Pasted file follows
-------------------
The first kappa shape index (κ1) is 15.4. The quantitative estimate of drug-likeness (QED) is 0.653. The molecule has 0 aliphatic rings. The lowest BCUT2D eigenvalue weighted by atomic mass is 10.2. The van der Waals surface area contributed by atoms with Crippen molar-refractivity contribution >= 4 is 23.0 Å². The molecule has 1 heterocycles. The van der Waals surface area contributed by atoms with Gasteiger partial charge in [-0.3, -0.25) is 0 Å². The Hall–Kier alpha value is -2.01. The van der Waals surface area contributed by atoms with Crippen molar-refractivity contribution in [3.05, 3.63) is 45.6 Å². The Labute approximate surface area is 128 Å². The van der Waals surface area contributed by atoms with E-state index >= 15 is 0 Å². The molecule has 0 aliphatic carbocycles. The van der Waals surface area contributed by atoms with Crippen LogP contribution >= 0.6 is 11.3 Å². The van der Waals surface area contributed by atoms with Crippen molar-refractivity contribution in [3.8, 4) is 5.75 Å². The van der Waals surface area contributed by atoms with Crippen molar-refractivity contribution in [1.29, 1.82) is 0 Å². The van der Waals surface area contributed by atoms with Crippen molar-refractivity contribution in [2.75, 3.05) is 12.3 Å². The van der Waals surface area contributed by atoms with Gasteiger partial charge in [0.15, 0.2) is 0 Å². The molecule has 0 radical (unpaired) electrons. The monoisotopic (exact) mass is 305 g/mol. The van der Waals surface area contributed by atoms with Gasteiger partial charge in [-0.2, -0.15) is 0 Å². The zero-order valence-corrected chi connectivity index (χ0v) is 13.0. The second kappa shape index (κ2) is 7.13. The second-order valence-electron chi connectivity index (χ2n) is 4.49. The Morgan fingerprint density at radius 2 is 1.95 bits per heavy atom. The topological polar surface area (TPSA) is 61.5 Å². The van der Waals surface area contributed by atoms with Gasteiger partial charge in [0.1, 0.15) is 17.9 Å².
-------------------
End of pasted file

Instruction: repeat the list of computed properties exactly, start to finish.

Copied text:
The first kappa shape index (κ1) is 15.4. The quantitative estimate of drug-likeness (QED) is 0.653. The molecule has 0 aliphatic rings. The lowest BCUT2D eigenvalue weighted by atomic mass is 10.2. The van der Waals surface area contributed by atoms with Crippen molar-refractivity contribution >= 4 is 23.0 Å². The molecule has 1 heterocycles. The van der Waals surface area contributed by atoms with Gasteiger partial charge in [-0.3, -0.25) is 0 Å². The Hall–Kier alpha value is -2.01. The van der Waals surface area contributed by atoms with Crippen molar-refractivity contribution in [3.05, 3.63) is 45.6 Å². The Labute approximate surface area is 128 Å². The van der Waals surface area contributed by atoms with E-state index >= 15 is 0 Å². The molecule has 0 aliphatic carbocycles. The van der Waals surface area contributed by atoms with Crippen LogP contribution >= 0.6 is 11.3 Å². The van der Waals surface area contributed by atoms with Crippen molar-refractivity contribution in [3.8, 4) is 5.75 Å². The van der Waals surface area contributed by atoms with Crippen molar-refractivity contribution in [1.29, 1.82) is 0 Å². The van der Waals surface area contributed by atoms with Crippen molar-refractivity contribution in [2.75, 3.05) is 12.3 Å². The van der Waals surface area contributed by atoms with Gasteiger partial charge in [0.15, 0.2) is 0 Å². The molecule has 0 radical (unpaired) electrons. The monoisotopic (exact) mass is 305 g/mol. The van der Waals surface area contributed by atoms with Gasteiger partial charge in [-0.2, -0.15) is 0 Å². The zero-order valence-corrected chi connectivity index (χ0v) is 13.0. The second kappa shape index (κ2) is 7.13. The second-order valence-electron chi connectivity index (χ2n) is 4.49. The Morgan fingerprint density at radius 2 is 1.95 bits per heavy atom. The topological polar surface area (TPSA) is 61.5 Å². The van der Waals surface area contributed by atoms with Gasteiger partial charge in [0.1, 0.15) is 17.9 Å².